The California Guitar Trio, returning Tuesday to Barking Legs Theater, are three of the best guitarists that, odds are, you’ve never heard. That’s partly because these world-class musicians are remarkably self-effacing. They don’t have a promotional team hyping their concerts. They don’t make million-selling albums. And yet whenever they play anywhere in the world they rarely fail to excite audiences with their dynamic intensity. They give very little credence to showbiz and its conventions because their only concern is the music—about that they are passionate.
You can listen to any of their albums in their entirety on their website (cgtrio.com) for free, but looking for information on them on the site is fruitless. Click on their biography and you’ll be re-directed to a Wikipedia article about them. Perhaps, as a reviewer quoted on their website suggests, they enjoy the kind of open-mouthed reaction they get from new audiences.
“Half of the fun of a concert by The California Guitar Trio,” he wrote, “comes from scanning the reactions of patrons witnessing the group for the first time.”
It’s the only concert review on the website, and as they’ve played hundreds of shows since forming in 1991 you have to wonder why. I think it’s because they’re passionate about playing together, even after 20 years, and they’re content to let the audience find them.
“In any given tour we may find ourselves playing a festival for several thousands of people (like last year in Quebec City), and the next week we might play a small club on a Monday evening for a handful of people,” guitarist Bert Lams said.
If there was ever any doubt that they are in it for everything but the money, that comment serves to dispel them.
The three musicians met in England where they’d all gone to study with Robert Fripp. Fripp is probably best known, if he’s known at all, as the mastermind behind King Crimson. Nominally a rock band, King Crimson took music to places others may have imagined, but very few had the chops to take it.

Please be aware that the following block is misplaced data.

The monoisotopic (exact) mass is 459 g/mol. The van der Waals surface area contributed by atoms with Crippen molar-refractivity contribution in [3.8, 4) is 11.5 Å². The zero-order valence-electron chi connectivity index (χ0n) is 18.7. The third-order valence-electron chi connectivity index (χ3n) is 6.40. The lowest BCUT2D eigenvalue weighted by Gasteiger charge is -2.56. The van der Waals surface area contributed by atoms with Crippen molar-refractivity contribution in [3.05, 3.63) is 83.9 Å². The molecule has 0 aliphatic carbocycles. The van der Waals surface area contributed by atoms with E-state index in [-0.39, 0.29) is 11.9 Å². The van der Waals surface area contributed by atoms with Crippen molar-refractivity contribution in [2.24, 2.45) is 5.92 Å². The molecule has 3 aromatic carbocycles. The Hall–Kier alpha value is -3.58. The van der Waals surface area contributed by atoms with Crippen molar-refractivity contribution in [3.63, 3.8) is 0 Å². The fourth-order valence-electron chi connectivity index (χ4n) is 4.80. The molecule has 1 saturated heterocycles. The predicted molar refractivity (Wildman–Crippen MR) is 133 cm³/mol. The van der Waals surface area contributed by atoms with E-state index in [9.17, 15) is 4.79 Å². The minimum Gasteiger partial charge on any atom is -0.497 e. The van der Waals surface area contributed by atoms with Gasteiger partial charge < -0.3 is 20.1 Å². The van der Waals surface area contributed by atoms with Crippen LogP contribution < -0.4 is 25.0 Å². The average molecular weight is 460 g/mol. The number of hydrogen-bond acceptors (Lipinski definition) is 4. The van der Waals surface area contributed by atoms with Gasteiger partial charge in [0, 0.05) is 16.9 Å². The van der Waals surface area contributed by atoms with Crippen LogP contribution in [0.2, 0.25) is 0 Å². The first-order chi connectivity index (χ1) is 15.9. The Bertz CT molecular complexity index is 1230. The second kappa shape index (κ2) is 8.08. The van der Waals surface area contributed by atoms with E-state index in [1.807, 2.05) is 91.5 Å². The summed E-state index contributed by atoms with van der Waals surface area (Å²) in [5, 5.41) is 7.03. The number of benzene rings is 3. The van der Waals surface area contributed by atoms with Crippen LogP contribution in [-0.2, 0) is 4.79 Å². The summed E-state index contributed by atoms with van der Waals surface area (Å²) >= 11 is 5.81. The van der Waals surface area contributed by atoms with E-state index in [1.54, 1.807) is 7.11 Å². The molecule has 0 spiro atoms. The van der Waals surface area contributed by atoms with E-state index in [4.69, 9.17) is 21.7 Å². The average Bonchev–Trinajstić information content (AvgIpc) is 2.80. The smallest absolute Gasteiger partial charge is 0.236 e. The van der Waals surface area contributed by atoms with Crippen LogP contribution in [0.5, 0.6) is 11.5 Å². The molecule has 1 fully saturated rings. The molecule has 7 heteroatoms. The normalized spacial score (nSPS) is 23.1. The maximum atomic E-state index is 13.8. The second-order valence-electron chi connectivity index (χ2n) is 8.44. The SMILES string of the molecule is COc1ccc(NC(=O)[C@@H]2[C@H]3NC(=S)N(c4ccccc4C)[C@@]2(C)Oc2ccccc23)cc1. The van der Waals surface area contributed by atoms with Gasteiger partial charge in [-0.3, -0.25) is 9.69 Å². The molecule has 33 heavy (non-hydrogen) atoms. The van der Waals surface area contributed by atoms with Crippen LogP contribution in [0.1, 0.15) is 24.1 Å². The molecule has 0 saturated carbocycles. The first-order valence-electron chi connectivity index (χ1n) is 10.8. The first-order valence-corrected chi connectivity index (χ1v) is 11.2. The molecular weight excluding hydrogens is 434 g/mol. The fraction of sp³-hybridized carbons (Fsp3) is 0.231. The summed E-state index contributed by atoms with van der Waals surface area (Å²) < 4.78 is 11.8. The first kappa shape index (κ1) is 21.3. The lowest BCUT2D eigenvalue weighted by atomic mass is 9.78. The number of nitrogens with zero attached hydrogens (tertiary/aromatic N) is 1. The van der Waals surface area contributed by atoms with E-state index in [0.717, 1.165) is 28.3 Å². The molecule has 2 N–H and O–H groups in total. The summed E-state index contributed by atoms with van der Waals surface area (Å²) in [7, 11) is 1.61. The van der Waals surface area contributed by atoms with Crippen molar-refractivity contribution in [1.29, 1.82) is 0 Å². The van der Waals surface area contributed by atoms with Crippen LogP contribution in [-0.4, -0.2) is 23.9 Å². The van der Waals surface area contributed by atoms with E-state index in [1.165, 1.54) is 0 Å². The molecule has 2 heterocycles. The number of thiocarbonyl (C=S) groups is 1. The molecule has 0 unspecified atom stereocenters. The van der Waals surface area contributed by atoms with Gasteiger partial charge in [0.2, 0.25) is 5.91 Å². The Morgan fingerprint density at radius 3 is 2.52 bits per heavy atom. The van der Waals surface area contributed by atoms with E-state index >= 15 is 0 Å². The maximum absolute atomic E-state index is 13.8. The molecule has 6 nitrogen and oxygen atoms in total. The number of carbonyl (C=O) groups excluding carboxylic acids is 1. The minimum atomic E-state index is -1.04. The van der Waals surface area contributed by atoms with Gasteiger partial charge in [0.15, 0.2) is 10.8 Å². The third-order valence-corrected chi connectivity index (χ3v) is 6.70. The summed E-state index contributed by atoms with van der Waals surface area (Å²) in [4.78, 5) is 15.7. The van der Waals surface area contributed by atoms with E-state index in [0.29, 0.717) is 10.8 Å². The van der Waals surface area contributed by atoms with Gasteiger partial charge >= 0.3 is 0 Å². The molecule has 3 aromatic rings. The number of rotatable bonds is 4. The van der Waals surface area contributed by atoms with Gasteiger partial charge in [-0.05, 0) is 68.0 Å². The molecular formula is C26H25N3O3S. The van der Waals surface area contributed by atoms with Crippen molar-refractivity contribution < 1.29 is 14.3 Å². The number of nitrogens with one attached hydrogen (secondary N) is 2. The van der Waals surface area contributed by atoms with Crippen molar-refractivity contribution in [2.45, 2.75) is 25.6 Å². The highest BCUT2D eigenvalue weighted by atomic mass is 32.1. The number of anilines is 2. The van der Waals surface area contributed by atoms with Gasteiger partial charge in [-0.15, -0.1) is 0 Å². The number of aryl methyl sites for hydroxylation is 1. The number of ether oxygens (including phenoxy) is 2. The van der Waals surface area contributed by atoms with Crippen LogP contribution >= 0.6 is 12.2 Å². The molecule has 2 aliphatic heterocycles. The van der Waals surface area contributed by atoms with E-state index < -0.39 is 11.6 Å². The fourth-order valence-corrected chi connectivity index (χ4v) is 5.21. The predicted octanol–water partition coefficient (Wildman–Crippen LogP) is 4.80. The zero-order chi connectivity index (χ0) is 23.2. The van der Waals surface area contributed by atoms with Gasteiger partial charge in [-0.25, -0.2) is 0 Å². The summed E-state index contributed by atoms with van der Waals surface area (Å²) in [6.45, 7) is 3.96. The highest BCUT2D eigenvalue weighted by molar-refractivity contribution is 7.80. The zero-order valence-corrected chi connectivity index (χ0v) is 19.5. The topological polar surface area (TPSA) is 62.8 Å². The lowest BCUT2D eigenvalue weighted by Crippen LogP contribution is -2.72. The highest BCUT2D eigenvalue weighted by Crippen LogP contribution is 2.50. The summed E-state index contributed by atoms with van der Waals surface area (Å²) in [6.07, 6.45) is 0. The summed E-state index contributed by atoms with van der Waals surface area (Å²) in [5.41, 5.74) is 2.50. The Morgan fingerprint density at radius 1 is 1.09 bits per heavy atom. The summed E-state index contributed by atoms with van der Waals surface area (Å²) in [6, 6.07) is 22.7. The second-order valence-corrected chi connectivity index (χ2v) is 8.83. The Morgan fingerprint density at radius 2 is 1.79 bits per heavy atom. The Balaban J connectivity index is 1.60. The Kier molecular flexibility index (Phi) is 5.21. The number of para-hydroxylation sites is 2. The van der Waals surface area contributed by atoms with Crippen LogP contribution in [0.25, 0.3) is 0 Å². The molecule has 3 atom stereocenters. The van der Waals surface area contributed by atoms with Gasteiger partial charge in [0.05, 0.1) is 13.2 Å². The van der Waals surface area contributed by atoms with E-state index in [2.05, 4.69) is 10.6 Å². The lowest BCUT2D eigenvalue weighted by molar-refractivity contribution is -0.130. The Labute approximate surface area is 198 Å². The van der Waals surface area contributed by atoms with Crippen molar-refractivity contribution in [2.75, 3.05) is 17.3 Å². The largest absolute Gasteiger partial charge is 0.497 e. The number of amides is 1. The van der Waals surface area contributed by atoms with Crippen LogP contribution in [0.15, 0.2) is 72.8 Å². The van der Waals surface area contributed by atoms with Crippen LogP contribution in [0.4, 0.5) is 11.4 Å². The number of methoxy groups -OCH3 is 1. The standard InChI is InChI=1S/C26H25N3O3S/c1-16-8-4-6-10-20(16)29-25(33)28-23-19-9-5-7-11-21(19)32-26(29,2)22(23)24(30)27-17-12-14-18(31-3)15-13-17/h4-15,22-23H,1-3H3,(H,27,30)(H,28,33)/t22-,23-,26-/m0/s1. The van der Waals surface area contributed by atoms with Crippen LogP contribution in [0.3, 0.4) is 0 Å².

In the mid-1980s, after disbanding one of the more celebrated incarnations of Crimson featuring the guitarist Adrian Belew and bassist Tony Levin, Fripp began teaching and touring with some of his students, calling the band The League of Crafty Guitarists. Lams, Paul Richards and Hideyo Moriya were among the first crafty guitarists and spent several years in the late ’80s touring with Fripp.
All three were already accomplished players when they joined Fripp’s class in 1987. Moriya, born in Tokyo, loved The Ventures and began playing surf music when he was 12. By the time he joined Fripp he’d been playing for nearly two decades. Lams had been playing for more than a decade, including six years studying classical technique at the Royal Conservatory of Music in his native Brussels. Richards, who was only 21 when he joined the class, had already been playing for eight years.
When The League of Crafty Guitarists disbanded in 1990, Richards, Lams and Moriya bonded and banded together, moving to Los Angeles, where they began playing anywhere they could as The California Guitar Trio.
Their repertoire, then as now, was an eclectic mix. Moriya is still a surf guitar fan. He’s the one responsible for the inclusion of vintage classics like The Ventures’ “Walk, Don’t Run” and “Pipeline” in their repertoire. Richards is a rocker whose early influences included Jimmy Page and is behind the inclusion of their covers of Queen’s “Bohemian Rhapsody” and Michael Oldfield’s “Tubular Bells.”
So while they may be playing acoustic guitars, the trio has all of the power and intensity of an electric rock band.
“My feeling about technique in art,” wrote John Barth, “is that it has about the same value as technique in lovemaking, heartfelt ineptitude has its appeal and so does heartless skill; but what you want is passionate virtuosity.”
He could have been talking about The California Guitar Trio.
The California Guitar Trio
7:30 p.m. • Tuesday, Feb. 5 • Barking Legs Theater • 1307 Dodds Ave. • (423) 624-5347 • barkinglegs.org
Richard Winham is the producer and host of WUTC-FM’s afternoon music program and has observed the Chattanooga music scene for more than 25 years.